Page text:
Providing Access to Pediatric Specialty Expertise by Extending eConsult Offerings to Internal and External Requesting Providers

Primary Care eConsult Outcomes

Heather Meyers, Director, Virtual Care Innovation & Digital Health Accelerator at Boston Children’s Hospital
Patricia Hanrahan, Sr. Product Manager, Virtual Care at 
Boston Children’s Hospital

Looking at the outcomes from our primary care model, we’ve seen a steady increase since our initial go-live and consistent utilization, most recently seeing that expansion in the most recent months externally, to see broader utilization across that front. Across our specialties, we see dermatology as about 50% of our, all of our eConsults, and always raises a great use case for so and forward technology and eConsults. Our other highest-utilized specialties are endocrinology and gastroenterology. And then from our early outcomes, we’ve seen great success. About 60% of those eConsults can be treated in primary care and locally and about 40% are ultimately recommended for that specialty visit. Overall, great experience and feedback from both the specialists and PCPs, and of all eConsults, about 90% of those are influencing the patient’s care plan, showing that the suggestions are meaningful when they’re being taken back to the patients.

Other feedback we’ve heard from our specialties in particular that are less quantifiable, but show still the value that eConsults have on the specialty are even if the patient is ultimately referred to be seen by that specialty of that, that 40%. A lot of times when the specialist responds, they can help guide the patient to the appropriate clinic for their condition or they can also provide the initial labs that, uh, the patient should complete and bring to their first appointment. Or also providing interim guidance to start on treatment and, um, be able to see how that treatment is reacting once they are ultimately coming to the specialty, which overall just leads to a more efficient first appointment with that specialist too.

Evaluate Practice Performance Metrics for eConsult Programs - Measuring Access to Specialty Care

Evaluate Practice Performance Metrics for eConsult Programs:

Measuring Patient Access to Specialty Care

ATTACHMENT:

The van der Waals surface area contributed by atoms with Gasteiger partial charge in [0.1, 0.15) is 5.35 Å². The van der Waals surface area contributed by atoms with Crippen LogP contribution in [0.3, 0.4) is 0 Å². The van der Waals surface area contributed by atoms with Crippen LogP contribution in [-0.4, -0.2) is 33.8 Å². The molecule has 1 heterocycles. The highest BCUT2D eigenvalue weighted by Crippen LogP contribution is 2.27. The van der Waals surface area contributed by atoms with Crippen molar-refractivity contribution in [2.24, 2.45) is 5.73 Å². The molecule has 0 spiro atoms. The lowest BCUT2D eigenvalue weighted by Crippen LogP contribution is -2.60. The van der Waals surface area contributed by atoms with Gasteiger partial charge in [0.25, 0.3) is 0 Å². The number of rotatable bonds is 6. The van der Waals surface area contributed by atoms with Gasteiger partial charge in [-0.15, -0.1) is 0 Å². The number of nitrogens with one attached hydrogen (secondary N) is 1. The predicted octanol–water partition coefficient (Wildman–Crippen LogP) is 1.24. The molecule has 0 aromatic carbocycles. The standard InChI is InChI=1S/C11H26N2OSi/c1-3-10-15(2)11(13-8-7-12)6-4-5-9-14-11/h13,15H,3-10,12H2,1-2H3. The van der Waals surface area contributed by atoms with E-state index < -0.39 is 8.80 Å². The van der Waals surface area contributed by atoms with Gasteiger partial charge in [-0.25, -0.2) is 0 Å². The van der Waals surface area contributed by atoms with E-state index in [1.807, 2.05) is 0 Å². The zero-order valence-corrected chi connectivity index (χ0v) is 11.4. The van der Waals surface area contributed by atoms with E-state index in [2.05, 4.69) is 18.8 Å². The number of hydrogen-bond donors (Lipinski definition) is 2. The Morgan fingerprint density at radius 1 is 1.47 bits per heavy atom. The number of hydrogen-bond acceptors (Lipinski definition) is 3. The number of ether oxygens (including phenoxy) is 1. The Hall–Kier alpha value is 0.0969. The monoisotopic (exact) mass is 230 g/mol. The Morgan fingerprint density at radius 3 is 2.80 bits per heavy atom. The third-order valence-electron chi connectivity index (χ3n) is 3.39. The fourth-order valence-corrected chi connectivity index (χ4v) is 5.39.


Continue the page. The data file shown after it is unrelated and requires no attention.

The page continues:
With considerable time and effort, at-risk practices identify patients at high risk of serious health events. We want to use this same information to develop an eConsult strategy.

To increase patient access to specialty care, consider which specialties have long appointment wait times, higher costs, conditions easily manage by the PCP, or do not require a face-to-face specialist visit. Using eConsults in these situations will drive cost savings, improve outcomes and decrease the risk of:

  • ED use – a costly alternative to a specialist visit.
  • Unscheduled or canceled specialty care appointments.
  • Boomerang appointments to primary care.

Increasing access to specialty care is the goal. Together, we can track and communicate which specialties are most:

  • Needed by the patients you serve
  • Likely to improve outcomes
  • Appropriate for eConsult
  • Valuable to your practice

Identify Specialties with Long Appointment Wait Times

There are many reasons why patients must wait too long to get an appointment with a specialist.

  • Not all specialists accept Medicare and Medicaid.
  • Doctors in many specialty areas are unevenly distributed across the country.
  • Patient referrals are often scheduled by the urgency of the condition.
  • Current patients are prioritized for appointments.

Merritt Hawkins reports that the nationwide average wait time to see an orthopedic surgeon is relatively short – just 16.9 days. However, looking at the average can be misleading.

  • This average is a 48% increase when compared to 2017
  • Getting an appointment with an orthopedist varies tremendously by location – San Diego averages 55 days!

Several factors impact appointment wait times. Not all specialists accept Medicare and Medicaid. Specialists are often clustered in metropolitan areas and unevenly distributed across the county.

Patient’s are less likely to schedule and attend a specialist appointment:

  • When the wait time is extended.
  • Travel distance to the specialist is significant.
  • Cost of the appointment is high — the patient has high-deductible insurance, or the specialist is out-of-network.

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